Developer pursues ‘live-make’ project in Wedgewood-Houston

    Core wants to add to emerging district’s creative vibe.

    Nashville-based Core Development is hoping to undertake in the fast-emerging Wedgewood-Houston neighborhood a “live-make” project with a distinctive mix of light manufacturing, artisan and residential spaces.

    Core will appear before the Metro Planning Commission on April 10 to request approval of a specific plan to allow rezoning of about 7.3 acres bordered by Martin Street on the east, Merritt Avenue on the south and Hagan Street on the west. The land sits south of Herschel Greer Stadium and west of the Fort Houston creative complex in a part of South Nashville that is gaining redevelopment momentum and known for being home to various creative businesses and individuals.

    Currently the land (seen below in an image courtesy of Google Maps), which includes two parcels Core has acquired and two more the company has under contract, is zoned IWD (industrial, warehousing/distribution). The company seeks to have it rezoned to SP-MU (specific plan, mixed-use).

    “What is most important is that the SP, if approved, would create a new template for land-use,” said Andrew Beaird, Core Development vice president. “We would blend micro-housing and live-make housing units. It would involve urban craft-making and light industrial and artisanal spaces integrated with residential uses. We feel we would be pioneering some new residential product with this.

    Beaird said the ‘live-make’ concept is already thriving in Wedgewood-Houston, with the Core project to simply add to the energy. It would be the area’s first large-scale new mixed-use construction of its type.

    Core has submitted a concept plan (see below) to the planning department staff to provide a basic idea as to how the development could, in theory, look and function. If the SP is approved, the project eventually could include multiple buildings accommodating commercial, industrial and residential spaces.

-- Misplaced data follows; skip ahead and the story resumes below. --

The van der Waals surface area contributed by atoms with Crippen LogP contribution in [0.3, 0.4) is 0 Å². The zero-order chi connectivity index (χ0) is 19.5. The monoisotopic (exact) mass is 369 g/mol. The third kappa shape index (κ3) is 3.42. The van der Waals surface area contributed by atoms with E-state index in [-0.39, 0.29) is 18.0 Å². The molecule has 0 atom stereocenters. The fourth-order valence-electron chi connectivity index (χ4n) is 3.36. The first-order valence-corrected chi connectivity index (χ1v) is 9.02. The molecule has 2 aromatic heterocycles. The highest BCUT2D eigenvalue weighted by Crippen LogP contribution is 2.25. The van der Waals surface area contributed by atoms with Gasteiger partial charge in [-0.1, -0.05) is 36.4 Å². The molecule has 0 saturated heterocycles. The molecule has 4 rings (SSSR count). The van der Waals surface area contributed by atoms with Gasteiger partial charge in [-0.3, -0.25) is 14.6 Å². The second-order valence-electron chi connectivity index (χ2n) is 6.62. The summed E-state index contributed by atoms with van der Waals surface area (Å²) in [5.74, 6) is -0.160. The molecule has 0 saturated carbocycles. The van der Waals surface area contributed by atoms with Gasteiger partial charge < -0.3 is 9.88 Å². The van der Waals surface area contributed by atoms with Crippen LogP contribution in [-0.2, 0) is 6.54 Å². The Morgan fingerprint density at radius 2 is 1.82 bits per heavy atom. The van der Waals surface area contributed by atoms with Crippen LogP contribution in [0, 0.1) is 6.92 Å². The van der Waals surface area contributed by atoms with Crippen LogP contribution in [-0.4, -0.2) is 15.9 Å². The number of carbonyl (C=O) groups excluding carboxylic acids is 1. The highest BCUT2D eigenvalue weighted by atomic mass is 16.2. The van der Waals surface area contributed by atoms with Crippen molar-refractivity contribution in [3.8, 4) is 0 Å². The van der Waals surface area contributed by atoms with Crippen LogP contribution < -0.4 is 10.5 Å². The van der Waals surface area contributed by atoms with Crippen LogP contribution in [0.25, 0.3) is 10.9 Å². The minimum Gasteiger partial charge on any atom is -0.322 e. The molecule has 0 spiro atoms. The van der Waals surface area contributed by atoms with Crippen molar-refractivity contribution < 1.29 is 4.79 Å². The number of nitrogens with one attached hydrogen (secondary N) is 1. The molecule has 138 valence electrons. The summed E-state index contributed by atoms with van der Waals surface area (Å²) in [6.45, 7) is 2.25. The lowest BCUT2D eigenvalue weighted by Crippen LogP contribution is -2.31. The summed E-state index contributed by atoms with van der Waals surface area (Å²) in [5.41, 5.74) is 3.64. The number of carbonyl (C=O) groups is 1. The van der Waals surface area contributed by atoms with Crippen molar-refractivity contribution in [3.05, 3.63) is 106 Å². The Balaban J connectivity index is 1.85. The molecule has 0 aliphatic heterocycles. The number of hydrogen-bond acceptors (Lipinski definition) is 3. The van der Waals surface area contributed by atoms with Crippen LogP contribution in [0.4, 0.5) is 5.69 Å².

Beaird said the company would like to start in spring 2015 but stressed the effort is in its early stages and that Core continues to seek input from neighbors, area businesses and Metro Councilwoman Sandra Moore, in whose District 17 the property sits. Beaird noted the SP, if approved, would allow “a range of uses, density, bulk standards, etc., that would govern the development over time.”

    “In this case, what is unique is the mix of uses, what we are calling a ‘live-make’ community,” Beaird said. “The concept plan was included for illustrative purposes only and does not represent a specific development site plan/program that we would be committed to. Rather, the plan illustrates a development scenario that could be achieved within the SP zoning proposed.”

    Core has enlisted Hawkins Partners (land planning), Smith Gee Studio (architecture) and Civil Site Design (engineering) for the effort.

    “If the project goes forward, the intent is to have multiple architects involved over the course of the build-out,” Beaird said.

    “We have been working closely with SNAP (South Nashville Action People), have had multiple meetings, and continue to engage neighbors and Councilwoman Moore while working through the SP application process,” he said.

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